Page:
Friday, October 19, 2012

Up In Smoke

Two years ago yesterday, in the middle of the night, a passenger bus from Omnibus de Mexico, en route from Mexico City to Zacatecas, collided with a tractor trailer loaded with "toxic waste" on the highway a few miles outside of Querétaro.  The bus had apparently lost control and rammed into the trailer's fuel tank at exactly the wrong place one would want to do such a thing. Both vehicles were consumed in flames, and the impact jammed the bus door shut.  All 19 passengers, the bus driver and the truck driver were incinerated.  ("Calcinadas"is one of those Spanish words that, even if you don't understand it, you can guess means "burnt to a crisp.")

People get killed with some frequency in Mexico, but a middle-of-the-night crash that kills 21 innocent people is still kind of a big story.  And it was - for a few days.  What's utterly amazing to us two years later is how completely the story disappeared - really , within just a few days - despite involving 21 corpses, all sorts of liability issues (we'd assume), an investigation (we'd assume) into what actually happened (given that all the witnesses were dead), and especially given that it had one hell of a strange twist.

Did we say 21 corpses?  Sorry, that should be 20.  Once the crew at CSI: Querétaro started sifting through the ashes, they realized there was one person unaccounted for - the driver of the truck.  All the documentation in the truck was destroyed, and there was no sign of him anywhere, nor had anyone reported a missing truck driver.  (This is your first tip that the investigation is somewhat half-assed, since the license plate of the truck was printed in the newspapers, so finding someone who might know who might have been driving said truck shouldn't be all that difficult - unless, of course, just anyone can drive a truck full of toxic waste down a Mexican highway, which we have to admit wouldn't surprise us in the least.)

But then a few days later, who should suddenly pop up, but the driver himself!  Either the police didn't release his name, or no one at the newspaper bothered to ask it, but either way, the anonymous guy had a story to tell - albeit brief, and entirely devoid of details.  Basically, after the crash, he says, he got out of the truck, crossed the road, and then "walked a few kilometers." (In Spanish, this phrase in no way resembles "tried to help the trapped passengers burning to death," so we know we're not misreading it.)  After a while, he says, he was "helped by some truckers," and then remembers nothing until he woke up in "a hospital."  (Note, again, the maddening lack of specificity.)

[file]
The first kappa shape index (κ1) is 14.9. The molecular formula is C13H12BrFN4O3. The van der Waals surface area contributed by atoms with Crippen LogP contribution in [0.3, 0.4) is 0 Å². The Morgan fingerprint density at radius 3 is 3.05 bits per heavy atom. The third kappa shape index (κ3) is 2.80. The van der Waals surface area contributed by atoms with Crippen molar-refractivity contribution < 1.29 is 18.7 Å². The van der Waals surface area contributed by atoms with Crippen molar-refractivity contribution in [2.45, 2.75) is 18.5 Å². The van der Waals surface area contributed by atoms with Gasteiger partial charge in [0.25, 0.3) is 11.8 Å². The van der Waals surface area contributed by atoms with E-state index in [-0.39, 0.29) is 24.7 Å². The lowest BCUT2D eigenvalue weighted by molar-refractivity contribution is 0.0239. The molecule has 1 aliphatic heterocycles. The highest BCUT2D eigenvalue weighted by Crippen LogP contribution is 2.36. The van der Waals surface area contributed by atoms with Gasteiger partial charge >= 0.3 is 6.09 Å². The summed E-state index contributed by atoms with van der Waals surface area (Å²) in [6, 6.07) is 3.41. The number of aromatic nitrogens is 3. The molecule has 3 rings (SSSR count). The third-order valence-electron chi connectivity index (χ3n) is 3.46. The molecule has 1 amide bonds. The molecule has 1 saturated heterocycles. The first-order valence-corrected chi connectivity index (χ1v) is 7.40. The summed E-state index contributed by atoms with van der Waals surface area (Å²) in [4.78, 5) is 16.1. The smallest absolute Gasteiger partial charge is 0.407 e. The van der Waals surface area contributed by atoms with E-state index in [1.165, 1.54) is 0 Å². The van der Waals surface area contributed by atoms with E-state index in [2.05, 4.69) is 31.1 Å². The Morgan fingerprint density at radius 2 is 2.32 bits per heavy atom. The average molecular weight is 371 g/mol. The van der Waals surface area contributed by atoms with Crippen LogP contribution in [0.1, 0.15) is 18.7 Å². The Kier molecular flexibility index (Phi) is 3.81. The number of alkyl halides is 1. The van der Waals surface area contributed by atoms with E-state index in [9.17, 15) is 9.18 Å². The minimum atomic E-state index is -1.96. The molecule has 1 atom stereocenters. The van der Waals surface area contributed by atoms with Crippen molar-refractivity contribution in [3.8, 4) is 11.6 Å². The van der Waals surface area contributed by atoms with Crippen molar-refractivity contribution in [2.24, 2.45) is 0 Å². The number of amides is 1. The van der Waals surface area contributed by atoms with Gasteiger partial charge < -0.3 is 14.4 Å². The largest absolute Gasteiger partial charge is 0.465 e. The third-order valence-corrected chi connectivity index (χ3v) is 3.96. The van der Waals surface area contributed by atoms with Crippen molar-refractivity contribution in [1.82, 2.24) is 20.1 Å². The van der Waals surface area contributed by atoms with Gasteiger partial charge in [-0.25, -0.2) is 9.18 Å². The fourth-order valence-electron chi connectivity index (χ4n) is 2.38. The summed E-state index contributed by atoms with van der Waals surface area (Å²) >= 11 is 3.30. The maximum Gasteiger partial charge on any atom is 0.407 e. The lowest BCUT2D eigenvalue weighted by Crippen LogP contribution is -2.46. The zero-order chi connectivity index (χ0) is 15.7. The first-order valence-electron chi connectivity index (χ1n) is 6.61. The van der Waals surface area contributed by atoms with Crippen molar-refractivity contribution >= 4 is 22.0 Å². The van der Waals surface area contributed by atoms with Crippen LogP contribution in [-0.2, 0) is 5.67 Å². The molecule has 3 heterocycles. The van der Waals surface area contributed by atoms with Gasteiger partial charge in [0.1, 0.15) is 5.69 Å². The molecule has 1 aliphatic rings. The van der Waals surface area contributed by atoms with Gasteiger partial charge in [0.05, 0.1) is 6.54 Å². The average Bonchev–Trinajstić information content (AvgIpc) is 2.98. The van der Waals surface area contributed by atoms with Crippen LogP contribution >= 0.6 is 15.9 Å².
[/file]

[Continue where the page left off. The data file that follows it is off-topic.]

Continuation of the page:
We're not sure why none of the "helpers" or hospital personnel thought to notify the police about the dazed, injured, possibly burned truck driver wandering the highway a couple miles from an enormous conflagration that left a couple dozen people dead, but who are we to judge?  And we're pretty sure that if we were ever involved in a traffic accident here that involved an injury of any kind, we'd be sitting in jail until it all got straightened out, but in this case, the driver went free.  (Which we're cool with - we're not big fans of taking witnesses into custody - we're just pointing it out.)

Now, we're sure there are probably stones on the internet that we've left unturned, and invite more resourceful readers to prove us wrong, but the article we just linked to appears to be more or less the last time this thing was ever mentioned.  It's just been sucked into the bottomless memory hole of Mexican public life.  No follow-up investigation.  No repercussions for the bus company or the toxic-waste-hauling company.  The lone survivor is never identified.  No more details of his utterly fantastical story are ever produced nor, for all we know, sought.  Two years... nothing.  The whole story, like the 20 people on the bus to Zacatecas, calcinada.


Fulano said...

The truck driver's name is Abraham Flores Hernández and he worked for Sistemas Integrales de Manejo de Residuos Industriales (SIMARI). Apparently, he walked across the highway and hitched a ride back to his place of employment, leaving the passengers burning in the bus. The lawyers for SIMARI kept him hidden for five days until they could figure out which way the wind was blowing, then they presented the driver to the investigators for his statement.

Leaving the scene of an accident apparently is not illegal in Mexico.

Anonymous said...

u b s o t border, napoleonic law

Anonymous said...

u b s o t border, napoleonic law

Anonymous said...

The Netherlands operates under the Napoleonic Code as well, but corpse-buses don't fade into legal limbo. The longer I live Mexico, the less I'm surprised by these kinds of stories, which kind of worries me.